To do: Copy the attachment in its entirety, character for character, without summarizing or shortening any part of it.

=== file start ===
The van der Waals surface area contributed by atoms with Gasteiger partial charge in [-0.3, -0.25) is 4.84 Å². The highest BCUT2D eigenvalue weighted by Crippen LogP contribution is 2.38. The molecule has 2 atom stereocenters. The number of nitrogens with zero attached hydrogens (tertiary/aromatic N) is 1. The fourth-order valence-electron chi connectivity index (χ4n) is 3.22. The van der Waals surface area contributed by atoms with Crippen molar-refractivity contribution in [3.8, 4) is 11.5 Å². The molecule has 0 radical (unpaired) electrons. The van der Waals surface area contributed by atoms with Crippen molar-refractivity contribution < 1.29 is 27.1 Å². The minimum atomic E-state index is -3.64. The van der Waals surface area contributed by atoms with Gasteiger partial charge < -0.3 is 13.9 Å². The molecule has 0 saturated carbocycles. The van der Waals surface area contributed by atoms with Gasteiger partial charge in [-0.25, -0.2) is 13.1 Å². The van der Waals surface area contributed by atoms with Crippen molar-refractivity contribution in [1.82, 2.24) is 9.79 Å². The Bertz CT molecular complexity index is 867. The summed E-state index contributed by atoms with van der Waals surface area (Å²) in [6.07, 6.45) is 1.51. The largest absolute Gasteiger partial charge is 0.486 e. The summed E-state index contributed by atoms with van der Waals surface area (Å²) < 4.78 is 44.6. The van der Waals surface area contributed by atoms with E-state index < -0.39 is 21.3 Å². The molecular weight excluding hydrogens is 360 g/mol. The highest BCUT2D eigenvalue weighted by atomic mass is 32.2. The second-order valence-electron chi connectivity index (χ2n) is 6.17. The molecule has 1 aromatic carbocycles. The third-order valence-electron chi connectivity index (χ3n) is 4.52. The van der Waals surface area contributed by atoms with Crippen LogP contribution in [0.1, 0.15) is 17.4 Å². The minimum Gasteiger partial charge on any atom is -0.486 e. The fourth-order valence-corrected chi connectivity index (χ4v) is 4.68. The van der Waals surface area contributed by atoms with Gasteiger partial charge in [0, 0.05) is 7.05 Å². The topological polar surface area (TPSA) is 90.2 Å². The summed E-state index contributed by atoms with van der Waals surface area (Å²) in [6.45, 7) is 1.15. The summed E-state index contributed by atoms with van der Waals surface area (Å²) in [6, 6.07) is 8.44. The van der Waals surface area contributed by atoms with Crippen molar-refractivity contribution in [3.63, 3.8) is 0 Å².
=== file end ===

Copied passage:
The van der Waals surface area contributed by atoms with Gasteiger partial charge in [-0.3, -0.25) is 4.84 Å². The highest BCUT2D eigenvalue weighted by Crippen LogP contribution is 2.38. The molecule has 2 atom stereocenters. The number of nitrogens with zero attached hydrogens (tertiary/aromatic N) is 1. The fourth-order valence-electron chi connectivity index (χ4n) is 3.22. The van der Waals surface area contributed by atoms with Crippen molar-refractivity contribution in [3.8, 4) is 11.5 Å². The molecule has 0 radical (unpaired) electrons. The van der Waals surface area contributed by atoms with Crippen molar-refractivity contribution < 1.29 is 27.1 Å². The minimum atomic E-state index is -3.64. The van der Waals surface area contributed by atoms with Gasteiger partial charge < -0.3 is 13.9 Å². The molecule has 0 saturated carbocycles. The van der Waals surface area contributed by atoms with Gasteiger partial charge in [-0.25, -0.2) is 13.1 Å². The van der Waals surface area contributed by atoms with Crippen molar-refractivity contribution in [1.82, 2.24) is 9.79 Å². The Bertz CT molecular complexity index is 867. The summed E-state index contributed by atoms with van der Waals surface area (Å²) in [6.07, 6.45) is 1.51. The largest absolute Gasteiger partial charge is 0.486 e. The summed E-state index contributed by atoms with van der Waals surface area (Å²) < 4.78 is 44.6. The van der Waals surface area contributed by atoms with E-state index < -0.39 is 21.3 Å². The molecular weight excluding hydrogens is 360 g/mol. The highest BCUT2D eigenvalue weighted by atomic mass is 32.2. The second-order valence-electron chi connectivity index (χ2n) is 6.17. The molecule has 1 aromatic carbocycles. The third-order valence-electron chi connectivity index (χ3n) is 4.52. The van der Waals surface area contributed by atoms with Crippen LogP contribution in [0.1, 0.15) is 17.4 Å². The minimum Gasteiger partial charge on any atom is -0.486 e. The fourth-order valence-corrected chi connectivity index (χ4v) is 4.68. The van der Waals surface area contributed by atoms with Gasteiger partial charge in [0, 0.05) is 7.05 Å². The topological polar surface area (TPSA) is 90.2 Å². The summed E-state index contributed by atoms with van der Waals surface area (Å²) in [6.45, 7) is 1.15. The summed E-state index contributed by atoms with van der Waals surface area (Å²) in [6, 6.07) is 8.44. The van der Waals surface area contributed by atoms with Crippen molar-refractivity contribution in [3.63, 3.8) is 0 Å².